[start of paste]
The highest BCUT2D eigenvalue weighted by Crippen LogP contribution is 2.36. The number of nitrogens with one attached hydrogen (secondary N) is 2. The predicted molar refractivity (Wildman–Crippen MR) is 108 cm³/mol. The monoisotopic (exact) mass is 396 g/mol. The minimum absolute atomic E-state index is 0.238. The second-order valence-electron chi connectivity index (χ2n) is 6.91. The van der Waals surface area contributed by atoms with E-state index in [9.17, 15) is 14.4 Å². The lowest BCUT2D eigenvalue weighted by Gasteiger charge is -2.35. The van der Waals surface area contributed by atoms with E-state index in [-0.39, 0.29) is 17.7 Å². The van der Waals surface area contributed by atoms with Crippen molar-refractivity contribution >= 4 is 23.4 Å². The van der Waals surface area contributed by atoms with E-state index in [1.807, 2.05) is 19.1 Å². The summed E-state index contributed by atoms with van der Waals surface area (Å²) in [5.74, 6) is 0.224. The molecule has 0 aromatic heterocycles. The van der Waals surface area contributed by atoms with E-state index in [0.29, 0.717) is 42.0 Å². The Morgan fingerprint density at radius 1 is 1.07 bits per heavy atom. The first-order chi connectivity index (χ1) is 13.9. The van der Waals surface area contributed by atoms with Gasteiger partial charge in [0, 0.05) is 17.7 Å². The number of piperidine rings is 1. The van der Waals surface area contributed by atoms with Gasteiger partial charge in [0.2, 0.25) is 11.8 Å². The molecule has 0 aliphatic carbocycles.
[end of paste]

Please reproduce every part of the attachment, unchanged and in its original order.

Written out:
The highest BCUT2D eigenvalue weighted by Crippen LogP contribution is 2.36. The number of nitrogens with one attached hydrogen (secondary N) is 2. The predicted molar refractivity (Wildman–Crippen MR) is 108 cm³/mol. The monoisotopic (exact) mass is 396 g/mol. The minimum absolute atomic E-state index is 0.238. The second-order valence-electron chi connectivity index (χ2n) is 6.91. The van der Waals surface area contributed by atoms with E-state index in [9.17, 15) is 14.4 Å². The lowest BCUT2D eigenvalue weighted by Gasteiger charge is -2.35. The van der Waals surface area contributed by atoms with E-state index in [-0.39, 0.29) is 17.7 Å². The van der Waals surface area contributed by atoms with Crippen molar-refractivity contribution >= 4 is 23.4 Å². The van der Waals surface area contributed by atoms with E-state index in [1.807, 2.05) is 19.1 Å². The summed E-state index contributed by atoms with van der Waals surface area (Å²) in [5.74, 6) is 0.224. The molecule has 0 aromatic heterocycles. The van der Waals surface area contributed by atoms with E-state index in [0.29, 0.717) is 42.0 Å². The Morgan fingerprint density at radius 1 is 1.07 bits per heavy atom. The first-order chi connectivity index (χ1) is 13.9. The van der Waals surface area contributed by atoms with Gasteiger partial charge in [0, 0.05) is 17.7 Å². The number of piperidine rings is 1. The van der Waals surface area contributed by atoms with Gasteiger partial charge in [0.2, 0.25) is 11.8 Å². The molecule has 0 aliphatic carbocycles.